Storms set to continue overnight

Met Eireann has issued a warning that stormy conditions, possibly causing more fallen trees and structural damage, will continue to hit Donegal until sometime tomorrow morning.

Met Eireann has issued a warning that stormy conditions, possibly causing more fallen trees and structural damage, will continue to hit Donegal until sometime tomorrow morning.

Meteorologist Pat Clarke told the Donegal Democrat: “Donegal is in for another spell of windy weather and heavy rain. There will be gale and strong gale westerly winds, possible reaching storm force 10 overnight. We expect gusts of up to 115kph in exposed uplands and coastal areas.

“Although these winds will not be as strong as we saw on Monday night and Tuesday, they could cause more damage. Any trees that have been weakened by the previous storms might be toppled by either the new winds or the heavy rains, which would damage the trees’ root structure. Similarly, any roof tiles, utility poles or other structures that have already been weakend or damaged, may be further affected.”

Heavy swells are also expected and a small craft advisory is in effect. Mr Clarke cautioned: “Walking along coastal areas is not a good idea, as there may well be freak waves.”

Near record winds

Hurricane force winds gusted up to 169kph (91 knots/105mph) just after 5am on Tuesday at Malin Head and gusts reached 140kph (75 knots/86mph) at Finner Camp.

The wind speed at Malin Head has only been exceeded on a handful of occasions. The Boxing Day storm of 1998 saw winds reach 170kph (96 knots/100mph) In September 1961, the remains of Hurricane Debbie set new records all along the west coast of Ireland, with gusts of 181kph (98 knots/113mph) recorded at Malin Head.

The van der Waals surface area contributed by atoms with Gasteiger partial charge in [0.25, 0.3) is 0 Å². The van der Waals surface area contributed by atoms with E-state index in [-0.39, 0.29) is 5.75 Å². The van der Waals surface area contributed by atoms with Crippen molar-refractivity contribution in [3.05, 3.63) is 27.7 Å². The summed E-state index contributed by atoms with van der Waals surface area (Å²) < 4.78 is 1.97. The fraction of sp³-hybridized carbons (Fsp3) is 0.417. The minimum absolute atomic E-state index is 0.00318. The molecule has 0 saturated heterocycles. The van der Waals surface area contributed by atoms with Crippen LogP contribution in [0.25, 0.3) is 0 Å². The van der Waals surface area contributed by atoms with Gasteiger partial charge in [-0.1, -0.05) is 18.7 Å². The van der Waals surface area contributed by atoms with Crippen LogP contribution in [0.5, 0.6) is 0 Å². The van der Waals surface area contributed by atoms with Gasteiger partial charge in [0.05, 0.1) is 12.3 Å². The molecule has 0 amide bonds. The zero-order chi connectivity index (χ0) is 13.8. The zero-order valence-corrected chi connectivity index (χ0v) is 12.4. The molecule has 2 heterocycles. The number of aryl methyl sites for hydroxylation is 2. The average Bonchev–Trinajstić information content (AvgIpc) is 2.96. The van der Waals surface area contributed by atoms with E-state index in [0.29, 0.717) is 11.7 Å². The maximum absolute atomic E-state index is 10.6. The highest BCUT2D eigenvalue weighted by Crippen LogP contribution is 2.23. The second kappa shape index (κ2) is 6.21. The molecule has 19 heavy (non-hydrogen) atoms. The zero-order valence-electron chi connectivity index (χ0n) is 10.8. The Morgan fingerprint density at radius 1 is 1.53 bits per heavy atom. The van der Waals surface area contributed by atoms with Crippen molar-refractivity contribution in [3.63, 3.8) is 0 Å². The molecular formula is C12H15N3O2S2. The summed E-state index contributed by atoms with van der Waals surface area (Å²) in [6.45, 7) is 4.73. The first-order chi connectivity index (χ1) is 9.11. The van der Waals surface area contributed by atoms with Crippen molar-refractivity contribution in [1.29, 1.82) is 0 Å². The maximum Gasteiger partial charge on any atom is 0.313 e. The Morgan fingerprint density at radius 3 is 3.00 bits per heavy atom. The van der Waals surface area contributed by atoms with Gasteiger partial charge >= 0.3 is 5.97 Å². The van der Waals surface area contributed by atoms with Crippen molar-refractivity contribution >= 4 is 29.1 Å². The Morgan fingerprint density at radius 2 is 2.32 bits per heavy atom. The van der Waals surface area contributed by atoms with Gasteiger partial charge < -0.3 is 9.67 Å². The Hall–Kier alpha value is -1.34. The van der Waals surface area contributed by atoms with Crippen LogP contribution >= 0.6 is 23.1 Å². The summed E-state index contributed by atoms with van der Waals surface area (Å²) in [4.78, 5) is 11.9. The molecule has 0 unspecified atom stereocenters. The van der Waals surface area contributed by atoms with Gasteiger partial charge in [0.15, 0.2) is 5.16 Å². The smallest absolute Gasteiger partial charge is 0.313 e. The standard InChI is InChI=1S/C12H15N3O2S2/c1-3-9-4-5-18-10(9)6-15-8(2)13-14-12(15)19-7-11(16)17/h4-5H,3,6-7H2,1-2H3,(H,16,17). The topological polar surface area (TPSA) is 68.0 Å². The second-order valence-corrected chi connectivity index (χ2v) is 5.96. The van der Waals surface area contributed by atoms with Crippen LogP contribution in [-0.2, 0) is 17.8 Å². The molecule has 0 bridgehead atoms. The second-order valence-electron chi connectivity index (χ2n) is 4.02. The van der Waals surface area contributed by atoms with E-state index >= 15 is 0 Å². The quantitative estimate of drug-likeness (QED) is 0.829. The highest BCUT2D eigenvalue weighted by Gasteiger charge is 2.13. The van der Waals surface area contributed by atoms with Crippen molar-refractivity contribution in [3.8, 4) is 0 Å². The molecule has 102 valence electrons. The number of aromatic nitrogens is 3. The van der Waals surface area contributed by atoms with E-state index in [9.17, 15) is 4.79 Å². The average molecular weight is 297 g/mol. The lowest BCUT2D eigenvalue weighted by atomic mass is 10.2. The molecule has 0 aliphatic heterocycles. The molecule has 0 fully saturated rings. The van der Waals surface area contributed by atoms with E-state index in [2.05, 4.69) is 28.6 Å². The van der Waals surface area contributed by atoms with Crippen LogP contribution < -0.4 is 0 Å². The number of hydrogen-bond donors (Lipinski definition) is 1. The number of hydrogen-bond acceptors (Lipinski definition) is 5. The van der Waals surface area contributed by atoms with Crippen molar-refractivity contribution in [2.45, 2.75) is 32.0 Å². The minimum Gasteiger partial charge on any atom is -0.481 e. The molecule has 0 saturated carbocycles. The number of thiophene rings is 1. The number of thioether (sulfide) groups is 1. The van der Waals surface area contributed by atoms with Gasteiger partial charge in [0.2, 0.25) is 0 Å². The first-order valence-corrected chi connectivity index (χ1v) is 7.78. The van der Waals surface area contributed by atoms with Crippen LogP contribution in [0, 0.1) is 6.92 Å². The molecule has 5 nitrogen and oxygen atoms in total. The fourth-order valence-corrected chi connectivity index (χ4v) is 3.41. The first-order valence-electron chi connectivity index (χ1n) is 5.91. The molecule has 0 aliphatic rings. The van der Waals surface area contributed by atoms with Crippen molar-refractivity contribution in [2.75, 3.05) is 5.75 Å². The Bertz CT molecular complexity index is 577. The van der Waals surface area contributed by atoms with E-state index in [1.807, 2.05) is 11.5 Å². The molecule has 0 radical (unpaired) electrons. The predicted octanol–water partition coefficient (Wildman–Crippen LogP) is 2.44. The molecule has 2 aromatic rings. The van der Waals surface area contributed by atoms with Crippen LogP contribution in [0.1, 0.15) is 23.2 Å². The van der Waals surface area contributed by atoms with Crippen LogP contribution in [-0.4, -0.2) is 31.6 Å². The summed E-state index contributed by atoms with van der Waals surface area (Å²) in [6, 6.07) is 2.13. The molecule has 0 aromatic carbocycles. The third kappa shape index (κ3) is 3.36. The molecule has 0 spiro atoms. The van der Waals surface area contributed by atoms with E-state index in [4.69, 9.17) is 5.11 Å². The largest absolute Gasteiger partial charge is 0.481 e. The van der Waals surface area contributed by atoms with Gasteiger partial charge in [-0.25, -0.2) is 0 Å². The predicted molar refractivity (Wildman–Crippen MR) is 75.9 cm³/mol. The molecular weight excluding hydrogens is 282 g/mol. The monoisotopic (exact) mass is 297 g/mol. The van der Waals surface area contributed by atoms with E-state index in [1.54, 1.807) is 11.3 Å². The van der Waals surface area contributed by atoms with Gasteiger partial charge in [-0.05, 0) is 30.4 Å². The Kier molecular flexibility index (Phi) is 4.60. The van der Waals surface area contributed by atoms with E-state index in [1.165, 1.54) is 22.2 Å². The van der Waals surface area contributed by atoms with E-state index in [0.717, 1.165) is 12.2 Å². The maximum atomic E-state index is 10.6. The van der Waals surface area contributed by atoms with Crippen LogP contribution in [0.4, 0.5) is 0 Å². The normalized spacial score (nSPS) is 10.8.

Phones still out

While electricity supply has been restored to the vast majority of homes, more phone lines are out in the county today than there were yesterday.

Brian Montayne of Electricity Ireland said around 100 homes are still without electricity in Donegal. He advised that most of the repairs carried out yesterday were of a temporary nature and that faults could re-occur if the heavy winds persist.

A spokesperson for eircom confirmed that the number of faults reported rose from 430 yesterday to more than 500 by this morning. This compares to around 5,000 nationally. The worst affected areas in Donegal are Buncrana, Falcarragh, Clonmany and Malin Head.

Eircom’s Paul Bradley said: “Conditions are still very difficult out there. It’s extremely windy and severe winds are forecast today. Rural areas are being particularly badly hit, as the length of cables are longer and the lines are more exposed there. There is more of a likelihood that these lines will go down and it can take longer to repair them.”

He asked the public to be patient. “We have 650 staff out working across the country. They are used to working in difficult conditions but we also have their health and safety to take into consideration.

“We are obviously concerned about people living in very isolated areas and, if they don’t have access to a phone or can’t get online themselves, they should ask a neighbour or their postman to report the fault for them by either telephone 1901 or logging it online at www.eircom.ie/logafault.